Class Goals: Defining issues. Characterizing viewpoints and positions, synthesizing viewpoints, understanding context.
Connection to course goals: Ability to define a variety of issues within one larger "topic" and the variety of positions one can take on those issues. Writers write from a given context.
- Devise a discussion or some other activity to get at main points of essays, with the ultimate goal of not only characterizing the writers’ positions, but the assumptions they hold that would lead them to these positions regarding the rise of multiculturalism and the backlash against it. (40 min.)
- Main points of Cheney
- Educators today:
- "downgrade" U.S. achievements and "focus on the negative"
- teach at the "expense of the truth"
- hold a "pro-feminist bias"
- want to get away from "hierarchies" so much that they practice no "meaningful [forms of] grading" and present fewer opportunities for competition
- Compare to Sadker/Sadker (see especially page 269 of Cheney)
- Assumptions informing Cheney’s position
- There exists a single, detectable truth
- Feminism denies the importance of motherhood and housework
- Sexual harassment is overtly physical, not putdowns or "looks" that are more subtle forms of intimidation
- "excellence" can be defined objectively
- Main Points of Ehrenreich
- The backlash against multicultural approaches sees them as dogmatic, even "totalitarian"
- She argues for a middle ground, a "lighten[ing] up"
- We should look at what multicultural teaching replaced (the ignored achievements of women and everyone in a nonWestern culture)
- "PC" can be overzealous and pay more attention to symptoms rather than causes (as when she says that calling every woman "Ms." will not decrease the pay inequity between men and women
- Assumptions informing her position
- There were disturbing gaps on education before the adoption of a more multicultural approach to curricula
- Everyone really benefits from multicultural approaches
- There is room in any course, in any semester, for all of it, the Canon and the newer multicultural texts
- Comparing Ehrenreich’s and Cheney’s viewpoints
Focus on how the assumptions inform these differences. For example, because Cheney sees a feminist conspiracy behind the new multiculti, she sees the curriculum as disadvantageous to whites and men, whereas Ehrenreich’s feminist background leads her to see that everyone benefits from the opening of the canon to be more inclusive.
- Who would be most persuaded by these authors, given the assumptions behind their writing?
Given the assumptions, who do you think the writers identify as their audience?
- Group activity: Now that we have analyzed the authors’ assumptions and what that implies about the audience in Cheney and Ehrenreich, you will do it on your own with Roszak and Postman. Assign each group the following task:
- List the main points of Roszak and the assumptions informing the writer’s position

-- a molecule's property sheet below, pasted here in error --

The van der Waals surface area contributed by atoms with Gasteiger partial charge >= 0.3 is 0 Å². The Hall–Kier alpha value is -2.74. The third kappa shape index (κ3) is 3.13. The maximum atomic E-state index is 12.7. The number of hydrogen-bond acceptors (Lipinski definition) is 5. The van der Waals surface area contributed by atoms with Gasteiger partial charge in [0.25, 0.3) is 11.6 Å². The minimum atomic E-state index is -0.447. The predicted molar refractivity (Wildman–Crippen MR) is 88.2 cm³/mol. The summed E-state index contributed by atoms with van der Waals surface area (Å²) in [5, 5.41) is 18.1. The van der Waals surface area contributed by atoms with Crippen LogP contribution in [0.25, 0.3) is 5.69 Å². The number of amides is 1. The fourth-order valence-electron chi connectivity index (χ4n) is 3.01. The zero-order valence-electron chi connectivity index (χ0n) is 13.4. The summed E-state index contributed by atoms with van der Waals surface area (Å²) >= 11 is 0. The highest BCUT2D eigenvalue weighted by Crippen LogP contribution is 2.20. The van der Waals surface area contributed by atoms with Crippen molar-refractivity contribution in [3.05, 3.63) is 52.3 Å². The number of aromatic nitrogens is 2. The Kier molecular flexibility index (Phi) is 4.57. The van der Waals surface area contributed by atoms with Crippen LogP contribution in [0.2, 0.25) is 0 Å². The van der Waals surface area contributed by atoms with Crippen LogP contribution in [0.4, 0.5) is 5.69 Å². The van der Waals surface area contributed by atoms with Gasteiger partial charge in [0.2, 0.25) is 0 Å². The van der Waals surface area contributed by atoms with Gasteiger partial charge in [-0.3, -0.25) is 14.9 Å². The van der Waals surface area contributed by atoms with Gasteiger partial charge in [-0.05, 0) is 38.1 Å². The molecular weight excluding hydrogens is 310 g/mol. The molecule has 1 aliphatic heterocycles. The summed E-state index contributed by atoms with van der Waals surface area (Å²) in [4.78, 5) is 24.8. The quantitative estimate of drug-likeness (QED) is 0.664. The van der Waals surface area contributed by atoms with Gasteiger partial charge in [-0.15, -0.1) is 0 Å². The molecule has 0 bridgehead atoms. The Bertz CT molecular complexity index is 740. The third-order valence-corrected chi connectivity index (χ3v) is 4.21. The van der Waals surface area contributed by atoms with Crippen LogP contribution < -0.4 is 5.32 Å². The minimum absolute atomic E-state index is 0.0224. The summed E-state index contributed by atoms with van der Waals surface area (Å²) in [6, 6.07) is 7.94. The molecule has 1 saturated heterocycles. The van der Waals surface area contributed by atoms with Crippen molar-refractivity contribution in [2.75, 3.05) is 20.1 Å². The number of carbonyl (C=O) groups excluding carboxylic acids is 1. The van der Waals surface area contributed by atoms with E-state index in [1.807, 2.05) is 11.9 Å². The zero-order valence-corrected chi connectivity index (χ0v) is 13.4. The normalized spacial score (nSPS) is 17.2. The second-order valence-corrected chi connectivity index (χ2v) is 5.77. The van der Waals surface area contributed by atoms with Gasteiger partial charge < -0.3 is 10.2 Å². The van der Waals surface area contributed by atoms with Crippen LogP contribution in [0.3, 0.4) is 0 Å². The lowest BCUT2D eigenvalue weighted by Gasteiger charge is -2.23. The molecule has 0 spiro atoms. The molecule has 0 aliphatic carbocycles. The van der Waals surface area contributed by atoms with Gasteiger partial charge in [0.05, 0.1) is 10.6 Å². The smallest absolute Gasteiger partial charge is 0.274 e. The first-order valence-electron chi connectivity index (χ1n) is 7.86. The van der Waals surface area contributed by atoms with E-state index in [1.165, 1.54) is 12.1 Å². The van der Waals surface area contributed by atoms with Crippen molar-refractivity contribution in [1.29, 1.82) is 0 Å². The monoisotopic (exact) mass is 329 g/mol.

- List the main points of Postman and the assumptions informing his opinion
- Similarities between Roszak and Postman
- Differences between Roszak and Postman(10 min.)
- Discussion of main points of Roszak and Postman. Be sure to highlight what they focus their discussion on to get to the issues.
Main points of Roszak:
- Computer proliferation on college campuses could be present these dangers:
- Dependence on corporate sponsorship
- "downsizing" by replacing profs, instructors, TAs
- decreased interaction between students, instructors
- fostering "technological dependency" (see his narrative of the movement from powerful "hackers" to disempowered drones, pp. 285-end)
- What does he see as the purpose of learning and education? The ideal method for learning/teaching?
- What are his solutions to universities’ tendencies to rely on technology as a quick fix?(pp. 284)
Main points of Postman:
Gather for your discussion
Connections between Roszak and Postman:
- Technology too often seen a as a godhead/belief system
- Our subservience to technology (our view that it is here and we must accommodate ourselves to it)
- Postman’s solution is to "make technology itself an object of inquiry"
- Postman focuses on children more than college-aged students
- Postman is concerned about the class differences technology will exacerbate, rather than alleviate
CSOW: Postman quotes a writer who believes that "modern technologies have rendered schools entirely irrelevant since there is so much more information outside the classroom than inside it." This is why we study critical reading and evaluation, so that we can learn to discriminate between those ideas that are useful and those that are not. As Postman describes with his "little Eva" example, it’s not a lack of information that troubles us, but what to do with all of the information we are constantly taking in. We need to do this not just in writing arguing essays, but throughout our lives as ideas/ solutions are presented to us.
- Introduce CAP.
Assignment: Read your group’s article (it may be on reserve in Morgan Library) and be prepared to summarize it for people who have never read it. Read "Field Sources" in PHG and finish SEA.